Conor Kelly

The popularity of chaos theory may be due to the comforting implication that nature is ultimately explicable, if not exactly predictable. Conor Kelly’s mesmerizing and witty orchestration of the everyday preyed on a deep-seated anthropomorphizing urge to comprehend in human terms, and thereby to control, the animation of our natural as well as our built environment. Despite the allusion in its title to medieval church music, Plainsong, 2004, a sequence of five short videos, is an irreverent, infectious hymn to the mundane and the temporal. Designed to play singly or in combination, all five videos were on this occasion shown on individual monitors of varying sizes, mounted on pedestals and flanked by pairs of small floor-bound speakers, which were arranged around the three walls of Peer’s modest storefront gallery.

Visually, the work as a whole is a concatenation of inconsequential and mostly unpeopled incidents with a very British, or Irish, emphasis on the vagaries of the weather: a lone tree rustling in the wind, rain bouncing off a sidewalk, reflections in a rippling expanse of water, a close-up of a light pulsing on and off, a scattering of distant lights blinking across a bay at night. Its elevating grace is the sly humor of its score, which provides painstakingly customized accompaniment to each particular scene. A windblown tree isolated in a patch of parkland shakes its branches to the clangor of a mildly deranged piano composition, prompting the mind-bending thought that each individual branch might even have been provided with its own unique melody. The slow crescendo of an increasingly heavy downpour on a city street is sonically diverted and distorted into what becomes a vigorous artificial drum solo before being returned to an approximation of the gentler rhythms of nature. Three tiny lights wink on and off in the distance of a dark night, each to its own different beat, each accompanied by its own distinctive and manifestly unnatural percussive sound.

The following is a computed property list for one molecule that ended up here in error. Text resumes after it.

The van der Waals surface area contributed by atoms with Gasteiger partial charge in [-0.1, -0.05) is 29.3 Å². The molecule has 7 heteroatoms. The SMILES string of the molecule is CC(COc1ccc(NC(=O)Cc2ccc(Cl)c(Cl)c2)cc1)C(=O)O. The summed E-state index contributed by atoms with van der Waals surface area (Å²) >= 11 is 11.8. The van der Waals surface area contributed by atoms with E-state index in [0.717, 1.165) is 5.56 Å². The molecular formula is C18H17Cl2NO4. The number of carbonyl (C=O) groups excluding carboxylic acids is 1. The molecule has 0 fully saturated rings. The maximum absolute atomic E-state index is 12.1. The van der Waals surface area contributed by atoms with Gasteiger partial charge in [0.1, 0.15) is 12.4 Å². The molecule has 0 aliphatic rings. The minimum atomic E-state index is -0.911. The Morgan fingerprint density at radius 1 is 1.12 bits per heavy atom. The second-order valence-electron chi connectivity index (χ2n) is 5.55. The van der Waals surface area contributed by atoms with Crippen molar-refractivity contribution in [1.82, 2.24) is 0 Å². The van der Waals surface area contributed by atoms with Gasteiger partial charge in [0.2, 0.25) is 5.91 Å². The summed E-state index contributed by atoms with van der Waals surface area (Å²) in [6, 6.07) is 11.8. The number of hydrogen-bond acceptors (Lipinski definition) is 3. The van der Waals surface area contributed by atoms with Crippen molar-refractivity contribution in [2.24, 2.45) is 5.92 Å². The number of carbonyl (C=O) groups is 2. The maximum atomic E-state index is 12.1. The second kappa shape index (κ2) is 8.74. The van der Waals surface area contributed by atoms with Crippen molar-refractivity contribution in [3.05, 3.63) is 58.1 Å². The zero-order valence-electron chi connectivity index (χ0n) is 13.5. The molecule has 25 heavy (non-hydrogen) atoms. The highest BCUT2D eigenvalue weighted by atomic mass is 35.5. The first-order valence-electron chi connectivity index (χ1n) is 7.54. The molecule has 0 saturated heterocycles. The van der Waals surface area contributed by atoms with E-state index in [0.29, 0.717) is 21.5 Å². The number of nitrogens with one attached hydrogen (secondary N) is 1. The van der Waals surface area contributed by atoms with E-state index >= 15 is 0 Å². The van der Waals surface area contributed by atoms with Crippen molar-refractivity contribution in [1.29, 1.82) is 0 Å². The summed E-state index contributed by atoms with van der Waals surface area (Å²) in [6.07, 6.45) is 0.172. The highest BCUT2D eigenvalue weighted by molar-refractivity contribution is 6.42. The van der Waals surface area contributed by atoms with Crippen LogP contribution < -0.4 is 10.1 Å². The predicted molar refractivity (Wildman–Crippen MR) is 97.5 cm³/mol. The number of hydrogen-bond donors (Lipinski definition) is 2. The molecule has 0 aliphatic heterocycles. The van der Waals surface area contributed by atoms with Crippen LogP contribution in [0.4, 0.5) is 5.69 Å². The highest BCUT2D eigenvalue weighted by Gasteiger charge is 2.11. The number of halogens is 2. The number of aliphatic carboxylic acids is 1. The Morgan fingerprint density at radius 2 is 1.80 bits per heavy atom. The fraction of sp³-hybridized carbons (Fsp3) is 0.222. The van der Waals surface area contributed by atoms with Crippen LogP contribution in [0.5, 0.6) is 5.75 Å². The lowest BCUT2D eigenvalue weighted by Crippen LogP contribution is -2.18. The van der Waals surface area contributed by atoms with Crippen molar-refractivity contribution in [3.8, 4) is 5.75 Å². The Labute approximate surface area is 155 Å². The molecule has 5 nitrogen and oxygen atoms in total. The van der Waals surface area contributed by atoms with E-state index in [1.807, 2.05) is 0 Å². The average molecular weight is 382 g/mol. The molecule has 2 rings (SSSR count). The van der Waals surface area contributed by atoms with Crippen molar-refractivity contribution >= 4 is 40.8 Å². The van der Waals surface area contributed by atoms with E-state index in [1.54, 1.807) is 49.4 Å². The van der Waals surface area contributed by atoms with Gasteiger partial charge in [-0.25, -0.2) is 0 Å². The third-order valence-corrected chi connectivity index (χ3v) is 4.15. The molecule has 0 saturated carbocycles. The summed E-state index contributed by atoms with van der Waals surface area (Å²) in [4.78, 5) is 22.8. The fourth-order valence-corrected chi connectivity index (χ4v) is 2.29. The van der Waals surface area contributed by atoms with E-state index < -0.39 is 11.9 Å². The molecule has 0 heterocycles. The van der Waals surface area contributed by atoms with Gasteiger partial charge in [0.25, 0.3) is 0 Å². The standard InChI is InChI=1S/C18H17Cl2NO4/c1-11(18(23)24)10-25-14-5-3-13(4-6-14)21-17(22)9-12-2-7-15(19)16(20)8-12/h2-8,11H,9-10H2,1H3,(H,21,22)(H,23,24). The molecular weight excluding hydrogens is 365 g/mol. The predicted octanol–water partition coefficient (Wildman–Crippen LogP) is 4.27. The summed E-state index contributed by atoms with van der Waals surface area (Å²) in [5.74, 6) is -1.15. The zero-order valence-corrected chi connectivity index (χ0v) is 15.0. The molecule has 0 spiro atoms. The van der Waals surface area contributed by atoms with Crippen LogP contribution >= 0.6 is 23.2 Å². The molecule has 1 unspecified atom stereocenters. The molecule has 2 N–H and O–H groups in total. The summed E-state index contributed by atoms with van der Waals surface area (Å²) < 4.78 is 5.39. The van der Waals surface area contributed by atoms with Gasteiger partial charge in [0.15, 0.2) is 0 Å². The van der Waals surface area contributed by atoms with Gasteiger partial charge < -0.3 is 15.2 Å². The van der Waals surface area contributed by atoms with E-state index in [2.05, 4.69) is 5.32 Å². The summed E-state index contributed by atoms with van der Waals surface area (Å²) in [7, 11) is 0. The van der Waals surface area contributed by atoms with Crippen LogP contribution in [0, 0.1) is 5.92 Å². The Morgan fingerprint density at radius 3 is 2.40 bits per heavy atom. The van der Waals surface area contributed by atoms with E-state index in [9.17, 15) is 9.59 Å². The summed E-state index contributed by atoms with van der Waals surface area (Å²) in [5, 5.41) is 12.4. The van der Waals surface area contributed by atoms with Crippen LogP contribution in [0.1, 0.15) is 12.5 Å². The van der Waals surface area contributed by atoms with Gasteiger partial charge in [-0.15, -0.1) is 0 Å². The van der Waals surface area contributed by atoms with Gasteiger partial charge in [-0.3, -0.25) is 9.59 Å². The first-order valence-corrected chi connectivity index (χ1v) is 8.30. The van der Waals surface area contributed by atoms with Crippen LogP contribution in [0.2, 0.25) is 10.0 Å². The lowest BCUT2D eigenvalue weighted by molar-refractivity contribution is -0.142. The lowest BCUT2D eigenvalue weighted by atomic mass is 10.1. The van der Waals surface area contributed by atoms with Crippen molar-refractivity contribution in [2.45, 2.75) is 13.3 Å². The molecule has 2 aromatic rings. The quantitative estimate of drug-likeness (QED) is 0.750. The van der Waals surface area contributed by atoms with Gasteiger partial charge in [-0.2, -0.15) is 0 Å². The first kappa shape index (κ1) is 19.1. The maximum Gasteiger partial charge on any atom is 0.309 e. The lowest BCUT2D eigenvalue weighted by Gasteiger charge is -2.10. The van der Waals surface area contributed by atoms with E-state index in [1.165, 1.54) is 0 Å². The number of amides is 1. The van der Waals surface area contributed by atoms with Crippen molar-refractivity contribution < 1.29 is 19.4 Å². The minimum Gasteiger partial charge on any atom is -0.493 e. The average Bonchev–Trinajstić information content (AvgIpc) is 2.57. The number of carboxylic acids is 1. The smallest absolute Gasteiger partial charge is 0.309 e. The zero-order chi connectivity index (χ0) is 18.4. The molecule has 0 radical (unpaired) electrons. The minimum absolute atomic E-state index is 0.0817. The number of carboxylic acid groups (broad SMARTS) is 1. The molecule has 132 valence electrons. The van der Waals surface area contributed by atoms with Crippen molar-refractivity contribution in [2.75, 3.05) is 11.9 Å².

While the combined footage of the five videos, were they to be simply viewed one after the other, would amount to twenty-four minutes, the effect on the viewer standing in their midst was of a looped sequence, as one monitor faded to black and another, or several others, burst into life. At certain times only one screen was illuminated, at other times visual rhymes and aural rhythms bounced around two or three screens. The overall pace of the sequence was more leisurely than the internal rhythms of its livelier constituent parts, and the general movement was clockwise, inviting the viewer standing in the middle of the small gallery to rotate slowly on the spot 360 degrees over the duration of the piece. The contrast between Plainsong’s beguilingly “natural” (i.e., minimally or at least unobtrusively postproduced) visuals and the extravagant artifice of its sound track invited the viewer to savor the unregarded delights of our everyday surroundings and smile at the fantasy that they might ever be entirely amenable to our control.

Caoimhín Mac Giolla Léith